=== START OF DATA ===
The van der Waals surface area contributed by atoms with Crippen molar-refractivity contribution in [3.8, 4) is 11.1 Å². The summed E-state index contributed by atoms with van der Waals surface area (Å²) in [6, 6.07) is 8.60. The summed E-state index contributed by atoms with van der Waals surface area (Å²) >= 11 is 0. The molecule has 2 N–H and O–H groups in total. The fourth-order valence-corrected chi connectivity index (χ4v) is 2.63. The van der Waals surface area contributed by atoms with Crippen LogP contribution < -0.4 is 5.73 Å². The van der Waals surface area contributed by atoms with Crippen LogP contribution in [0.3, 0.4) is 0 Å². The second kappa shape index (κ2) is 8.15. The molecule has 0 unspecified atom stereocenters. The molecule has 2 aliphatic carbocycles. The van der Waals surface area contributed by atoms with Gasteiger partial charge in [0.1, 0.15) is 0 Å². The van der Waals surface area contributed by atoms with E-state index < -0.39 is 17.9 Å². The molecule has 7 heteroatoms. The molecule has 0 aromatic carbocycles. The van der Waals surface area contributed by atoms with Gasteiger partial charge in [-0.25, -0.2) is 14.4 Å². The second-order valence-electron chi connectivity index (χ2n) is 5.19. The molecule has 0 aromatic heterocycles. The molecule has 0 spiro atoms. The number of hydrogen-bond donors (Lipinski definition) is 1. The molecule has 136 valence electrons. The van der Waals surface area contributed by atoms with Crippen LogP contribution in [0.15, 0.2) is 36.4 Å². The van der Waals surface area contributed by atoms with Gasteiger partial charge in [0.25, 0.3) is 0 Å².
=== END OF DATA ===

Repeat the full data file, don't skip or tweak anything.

The van der Waals surface area contributed by atoms with Crippen molar-refractivity contribution in [3.8, 4) is 11.1 Å². The summed E-state index contributed by atoms with van der Waals surface area (Å²) in [6, 6.07) is 8.60. The summed E-state index contributed by atoms with van der Waals surface area (Å²) >= 11 is 0. The molecule has 2 N–H and O–H groups in total. The fourth-order valence-corrected chi connectivity index (χ4v) is 2.63. The van der Waals surface area contributed by atoms with Crippen LogP contribution < -0.4 is 5.73 Å². The van der Waals surface area contributed by atoms with Crippen LogP contribution in [0.3, 0.4) is 0 Å². The second kappa shape index (κ2) is 8.15. The molecule has 0 unspecified atom stereocenters. The molecule has 2 aliphatic carbocycles. The van der Waals surface area contributed by atoms with Gasteiger partial charge in [0.1, 0.15) is 0 Å². The van der Waals surface area contributed by atoms with E-state index < -0.39 is 17.9 Å². The molecule has 7 heteroatoms. The molecule has 0 aromatic carbocycles. The van der Waals surface area contributed by atoms with Gasteiger partial charge in [-0.25, -0.2) is 14.4 Å². The second-order valence-electron chi connectivity index (χ2n) is 5.19. The molecule has 0 aromatic heterocycles. The molecule has 0 spiro atoms. The number of hydrogen-bond donors (Lipinski definition) is 1. The molecule has 136 valence electrons. The van der Waals surface area contributed by atoms with Crippen LogP contribution in [0.15, 0.2) is 36.4 Å². The van der Waals surface area contributed by atoms with Gasteiger partial charge in [0.25, 0.3) is 0 Å².